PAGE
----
Transformers (2007)

Rated PG. Our Ratings: V – 7; L – 4; S/N – 4

Transformers

If the theme of Transformers, directed by Michael Bay, were to be distilled into a single statement, it would be this: There is “more than meets the eye” to the human race. The pun throughout the film, of course, is the fact that this quote comes directly from the old Transformers theme song—“Transformers, more than meets the eye…. Transformers, robots in disguise!”

Unfortunately, this theme is communicated only a couple of times in a few lines of dialogue. Other than that, the movie is little more than giant robots smashing each other.

Don’t get me wrong. As a 34-year-old white male—and having spent countless hours playing with Transformers as a Jr. Higher in the mid-80’s—I’m more than happy to watch Optimus Prime and Megatron duke it out in the streets of downtown Los Angeles! In that sense, the movie definitely delivers!

But in terms of depth—well, there really isn’t any. And the few attempts at thematic substance only sound hokey and preachy. I’m talking about such lines as Optimus Prime referring to humans as a “young race” that has a lot of potential. Or the exchange in which Megatron says that humans deserve to die and Optimus Prime says that humans deserve the choice whether or not to die. It was during those scenes that I found myself thinking, “Less talking; more smashing, please.”

In a nutshell, the film is about a young man named Sam Witwicky (Shia LeBeouf) who buys a car that turns out to be an Autobot. He and Mikaela (Megan Fox), his high school crush, are then thrown into the middle of the war between the benevolent Autobots, led by Optimus Prime, and the evil Decepticons, led by the brutal and power-hungry Megatron.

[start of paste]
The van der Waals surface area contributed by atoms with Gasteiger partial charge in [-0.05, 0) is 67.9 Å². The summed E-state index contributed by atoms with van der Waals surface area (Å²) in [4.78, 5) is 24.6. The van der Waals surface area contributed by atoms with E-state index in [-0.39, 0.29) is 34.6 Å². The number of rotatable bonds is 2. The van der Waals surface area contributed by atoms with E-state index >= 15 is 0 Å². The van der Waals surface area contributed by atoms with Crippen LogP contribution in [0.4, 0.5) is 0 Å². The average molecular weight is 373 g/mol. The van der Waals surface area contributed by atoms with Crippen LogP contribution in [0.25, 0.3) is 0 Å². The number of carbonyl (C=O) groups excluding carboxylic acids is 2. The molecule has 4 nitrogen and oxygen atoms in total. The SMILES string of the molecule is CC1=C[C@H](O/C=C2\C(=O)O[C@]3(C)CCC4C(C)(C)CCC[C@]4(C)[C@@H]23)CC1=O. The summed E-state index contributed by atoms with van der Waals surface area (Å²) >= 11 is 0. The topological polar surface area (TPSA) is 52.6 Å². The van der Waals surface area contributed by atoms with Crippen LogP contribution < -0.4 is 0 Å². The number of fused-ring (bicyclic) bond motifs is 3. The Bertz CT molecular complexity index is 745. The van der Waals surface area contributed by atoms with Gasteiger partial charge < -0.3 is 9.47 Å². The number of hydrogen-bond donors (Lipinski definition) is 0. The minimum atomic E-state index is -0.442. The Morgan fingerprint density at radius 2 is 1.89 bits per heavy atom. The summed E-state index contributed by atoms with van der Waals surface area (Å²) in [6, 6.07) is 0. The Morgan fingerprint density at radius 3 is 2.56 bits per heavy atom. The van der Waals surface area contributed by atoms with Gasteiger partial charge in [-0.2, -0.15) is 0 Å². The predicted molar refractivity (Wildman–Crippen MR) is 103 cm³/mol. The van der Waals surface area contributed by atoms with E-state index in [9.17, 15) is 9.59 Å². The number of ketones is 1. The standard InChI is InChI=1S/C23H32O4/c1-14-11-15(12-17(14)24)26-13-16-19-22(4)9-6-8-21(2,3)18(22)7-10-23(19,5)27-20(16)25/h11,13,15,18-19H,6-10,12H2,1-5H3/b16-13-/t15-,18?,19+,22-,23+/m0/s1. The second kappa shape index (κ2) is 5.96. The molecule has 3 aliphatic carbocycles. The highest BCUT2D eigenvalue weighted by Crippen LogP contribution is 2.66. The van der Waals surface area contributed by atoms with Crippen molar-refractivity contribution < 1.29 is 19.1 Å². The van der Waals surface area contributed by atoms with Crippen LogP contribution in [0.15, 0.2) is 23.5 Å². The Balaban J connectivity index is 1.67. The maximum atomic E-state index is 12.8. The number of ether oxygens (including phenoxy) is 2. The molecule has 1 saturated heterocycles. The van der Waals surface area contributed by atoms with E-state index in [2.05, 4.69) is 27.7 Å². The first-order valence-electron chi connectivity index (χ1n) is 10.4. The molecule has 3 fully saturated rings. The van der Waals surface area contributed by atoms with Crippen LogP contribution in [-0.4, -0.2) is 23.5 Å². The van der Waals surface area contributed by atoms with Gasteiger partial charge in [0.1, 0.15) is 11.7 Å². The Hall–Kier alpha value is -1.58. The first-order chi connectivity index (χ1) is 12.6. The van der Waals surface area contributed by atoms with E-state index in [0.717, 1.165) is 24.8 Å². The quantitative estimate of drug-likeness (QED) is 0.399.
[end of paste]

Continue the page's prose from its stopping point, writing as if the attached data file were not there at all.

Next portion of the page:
In the end, the good guys win, of course, with just enough open-endedness to leave room for Transformers 2.

The cast also includes Josh Duhamel and Tyrese Gibson as soldiers who survive a Decepticon attack while stationed in Qatar, Jon Voight as the U.S. Secretary of Defense, John Turturro as Agent Simmons, Anthony Anderson as computer hacker Glen Whitmann, and Bernie Mac as used car salesman Bobby Bolivia.

For Reflection/Discussion
1) Is it true that there is “more than meets the eye” to the human race? What kind of a first impression would we make on a race of alien robots? What kind of an impression do we make on God?

2) Do you think the human race tends toward evil or toward good? Why? What evidence do you have for your conclusion?

3) Do you think God sees potential in the human race? What kind of potential?

4) What do you think is God’s greatest hope for humanity?

Reviewed by Markus Watson, Assoc. Pastor, Union Presbyterian Ch., Union, KY